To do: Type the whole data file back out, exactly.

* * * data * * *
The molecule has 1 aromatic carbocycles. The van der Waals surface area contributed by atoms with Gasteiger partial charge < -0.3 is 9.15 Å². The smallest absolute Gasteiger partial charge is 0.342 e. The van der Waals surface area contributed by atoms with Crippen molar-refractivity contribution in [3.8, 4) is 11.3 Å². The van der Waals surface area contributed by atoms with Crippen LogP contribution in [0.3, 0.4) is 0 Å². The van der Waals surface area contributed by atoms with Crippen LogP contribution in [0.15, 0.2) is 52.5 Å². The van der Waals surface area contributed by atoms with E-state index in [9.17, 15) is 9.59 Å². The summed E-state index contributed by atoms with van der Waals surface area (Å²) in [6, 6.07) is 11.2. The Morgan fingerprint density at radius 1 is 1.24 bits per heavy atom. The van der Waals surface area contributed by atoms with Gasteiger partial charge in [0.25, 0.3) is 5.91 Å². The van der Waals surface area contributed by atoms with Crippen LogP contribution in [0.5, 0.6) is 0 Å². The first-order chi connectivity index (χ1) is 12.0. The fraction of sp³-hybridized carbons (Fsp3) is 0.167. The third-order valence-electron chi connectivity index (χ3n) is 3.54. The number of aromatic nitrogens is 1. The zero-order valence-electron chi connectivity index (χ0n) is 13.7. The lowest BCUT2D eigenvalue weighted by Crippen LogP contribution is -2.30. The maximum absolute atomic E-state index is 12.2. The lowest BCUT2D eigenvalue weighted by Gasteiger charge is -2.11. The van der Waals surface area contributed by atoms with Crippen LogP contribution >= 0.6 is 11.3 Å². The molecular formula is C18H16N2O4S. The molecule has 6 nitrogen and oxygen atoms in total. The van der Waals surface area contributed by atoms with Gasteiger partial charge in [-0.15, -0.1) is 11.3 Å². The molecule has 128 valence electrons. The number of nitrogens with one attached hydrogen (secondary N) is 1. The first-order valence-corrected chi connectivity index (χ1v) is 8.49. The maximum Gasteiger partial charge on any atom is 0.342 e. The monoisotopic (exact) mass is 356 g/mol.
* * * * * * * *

The molecule has 1 aromatic carbocycles. The van der Waals surface area contributed by atoms with Gasteiger partial charge < -0.3 is 9.15 Å². The smallest absolute Gasteiger partial charge is 0.342 e. The van der Waals surface area contributed by atoms with Crippen molar-refractivity contribution in [3.8, 4) is 11.3 Å². The van der Waals surface area contributed by atoms with Crippen LogP contribution in [0.3, 0.4) is 0 Å². The van der Waals surface area contributed by atoms with Crippen LogP contribution in [0.15, 0.2) is 52.5 Å². The van der Waals surface area contributed by atoms with E-state index in [9.17, 15) is 9.59 Å². The summed E-state index contributed by atoms with van der Waals surface area (Å²) in [6, 6.07) is 11.2. The Morgan fingerprint density at radius 1 is 1.24 bits per heavy atom. The van der Waals surface area contributed by atoms with Gasteiger partial charge in [0.25, 0.3) is 5.91 Å². The van der Waals surface area contributed by atoms with Crippen LogP contribution in [0.5, 0.6) is 0 Å². The first-order chi connectivity index (χ1) is 12.0. The fraction of sp³-hybridized carbons (Fsp3) is 0.167. The third-order valence-electron chi connectivity index (χ3n) is 3.54. The number of aromatic nitrogens is 1. The zero-order valence-electron chi connectivity index (χ0n) is 13.7. The lowest BCUT2D eigenvalue weighted by Crippen LogP contribution is -2.30. The maximum absolute atomic E-state index is 12.2. The lowest BCUT2D eigenvalue weighted by Gasteiger charge is -2.11. The van der Waals surface area contributed by atoms with Crippen LogP contribution >= 0.6 is 11.3 Å². The molecular formula is C18H16N2O4S. The molecule has 6 nitrogen and oxygen atoms in total. The van der Waals surface area contributed by atoms with Gasteiger partial charge in [-0.15, -0.1) is 11.3 Å². The molecule has 128 valence electrons. The number of nitrogens with one attached hydrogen (secondary N) is 1. The first-order valence-corrected chi connectivity index (χ1v) is 8.49. The maximum Gasteiger partial charge on any atom is 0.342 e. The monoisotopic (exact) mass is 356 g/mol.